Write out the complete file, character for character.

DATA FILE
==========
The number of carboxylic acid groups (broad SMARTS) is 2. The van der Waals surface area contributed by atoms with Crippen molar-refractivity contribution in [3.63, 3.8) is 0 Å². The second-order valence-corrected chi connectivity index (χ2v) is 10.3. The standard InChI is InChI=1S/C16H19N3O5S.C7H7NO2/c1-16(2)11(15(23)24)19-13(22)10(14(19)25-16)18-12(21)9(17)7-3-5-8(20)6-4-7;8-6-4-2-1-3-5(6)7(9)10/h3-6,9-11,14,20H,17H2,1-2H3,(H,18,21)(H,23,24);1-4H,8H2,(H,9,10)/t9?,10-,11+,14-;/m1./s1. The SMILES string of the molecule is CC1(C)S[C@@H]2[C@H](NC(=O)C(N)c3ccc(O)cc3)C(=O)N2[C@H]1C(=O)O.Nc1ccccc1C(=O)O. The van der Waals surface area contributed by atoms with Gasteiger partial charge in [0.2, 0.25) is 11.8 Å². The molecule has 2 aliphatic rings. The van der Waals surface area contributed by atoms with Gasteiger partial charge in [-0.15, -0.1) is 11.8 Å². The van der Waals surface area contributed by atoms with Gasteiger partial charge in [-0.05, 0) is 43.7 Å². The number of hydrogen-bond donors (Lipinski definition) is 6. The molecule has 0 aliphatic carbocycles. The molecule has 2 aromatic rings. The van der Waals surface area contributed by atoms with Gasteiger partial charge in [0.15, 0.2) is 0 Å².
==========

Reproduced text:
The number of carboxylic acid groups (broad SMARTS) is 2. The van der Waals surface area contributed by atoms with Crippen molar-refractivity contribution in [3.63, 3.8) is 0 Å². The second-order valence-corrected chi connectivity index (χ2v) is 10.3. The standard InChI is InChI=1S/C16H19N3O5S.C7H7NO2/c1-16(2)11(15(23)24)19-13(22)10(14(19)25-16)18-12(21)9(17)7-3-5-8(20)6-4-7;8-6-4-2-1-3-5(6)7(9)10/h3-6,9-11,14,20H,17H2,1-2H3,(H,18,21)(H,23,24);1-4H,8H2,(H,9,10)/t9?,10-,11+,14-;/m1./s1. The SMILES string of the molecule is CC1(C)S[C@@H]2[C@H](NC(=O)C(N)c3ccc(O)cc3)C(=O)N2[C@H]1C(=O)O.Nc1ccccc1C(=O)O. The van der Waals surface area contributed by atoms with Gasteiger partial charge in [0.2, 0.25) is 11.8 Å². The molecule has 2 aliphatic rings. The van der Waals surface area contributed by atoms with Gasteiger partial charge in [-0.15, -0.1) is 11.8 Å². The van der Waals surface area contributed by atoms with Gasteiger partial charge in [-0.05, 0) is 43.7 Å². The number of hydrogen-bond donors (Lipinski definition) is 6. The molecule has 0 aliphatic carbocycles. The molecule has 2 aromatic rings. The van der Waals surface area contributed by atoms with Gasteiger partial charge in [0.15, 0.2) is 0 Å².